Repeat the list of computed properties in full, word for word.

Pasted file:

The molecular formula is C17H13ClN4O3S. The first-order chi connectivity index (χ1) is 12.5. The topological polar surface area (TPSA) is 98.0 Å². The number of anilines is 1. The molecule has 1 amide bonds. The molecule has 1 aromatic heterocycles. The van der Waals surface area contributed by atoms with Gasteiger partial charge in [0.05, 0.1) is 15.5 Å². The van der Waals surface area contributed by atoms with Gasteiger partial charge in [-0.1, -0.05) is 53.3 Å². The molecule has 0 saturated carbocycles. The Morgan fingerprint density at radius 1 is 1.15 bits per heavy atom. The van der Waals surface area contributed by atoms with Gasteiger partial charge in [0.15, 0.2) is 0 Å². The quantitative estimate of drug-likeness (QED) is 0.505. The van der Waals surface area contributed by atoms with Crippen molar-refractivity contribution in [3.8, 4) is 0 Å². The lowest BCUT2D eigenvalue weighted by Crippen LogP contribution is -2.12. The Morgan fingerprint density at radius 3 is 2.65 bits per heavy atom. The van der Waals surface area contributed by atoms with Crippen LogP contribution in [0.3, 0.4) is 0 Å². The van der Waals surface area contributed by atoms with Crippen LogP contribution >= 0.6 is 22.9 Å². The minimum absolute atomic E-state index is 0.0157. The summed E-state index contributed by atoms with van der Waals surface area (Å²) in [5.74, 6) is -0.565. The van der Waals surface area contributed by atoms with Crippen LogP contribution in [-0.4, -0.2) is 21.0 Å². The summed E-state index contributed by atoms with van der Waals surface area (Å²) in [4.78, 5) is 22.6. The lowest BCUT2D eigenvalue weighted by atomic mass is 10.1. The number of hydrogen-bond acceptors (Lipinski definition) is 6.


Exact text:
The molecular formula is C17H13ClN4O3S. The first-order chi connectivity index (χ1) is 12.5. The topological polar surface area (TPSA) is 98.0 Å². The number of anilines is 1. The molecule has 1 amide bonds. The molecule has 1 aromatic heterocycles. The van der Waals surface area contributed by atoms with Gasteiger partial charge in [0.05, 0.1) is 15.5 Å². The van der Waals surface area contributed by atoms with Gasteiger partial charge in [-0.1, -0.05) is 53.3 Å². The molecule has 0 saturated carbocycles. The Morgan fingerprint density at radius 1 is 1.15 bits per heavy atom. The van der Waals surface area contributed by atoms with Gasteiger partial charge in [0.15, 0.2) is 0 Å². The quantitative estimate of drug-likeness (QED) is 0.505. The van der Waals surface area contributed by atoms with Crippen molar-refractivity contribution in [3.8, 4) is 0 Å². The lowest BCUT2D eigenvalue weighted by Crippen LogP contribution is -2.12. The Morgan fingerprint density at radius 3 is 2.65 bits per heavy atom. The van der Waals surface area contributed by atoms with Crippen LogP contribution in [0.3, 0.4) is 0 Å². The van der Waals surface area contributed by atoms with Crippen LogP contribution >= 0.6 is 22.9 Å². The minimum absolute atomic E-state index is 0.0157. The summed E-state index contributed by atoms with van der Waals surface area (Å²) in [5.74, 6) is -0.565. The van der Waals surface area contributed by atoms with Crippen LogP contribution in [-0.4, -0.2) is 21.0 Å². The summed E-state index contributed by atoms with van der Waals surface area (Å²) in [4.78, 5) is 22.6. The lowest BCUT2D eigenvalue weighted by atomic mass is 10.1. The number of hydrogen-bond acceptors (Lipinski definition) is 6.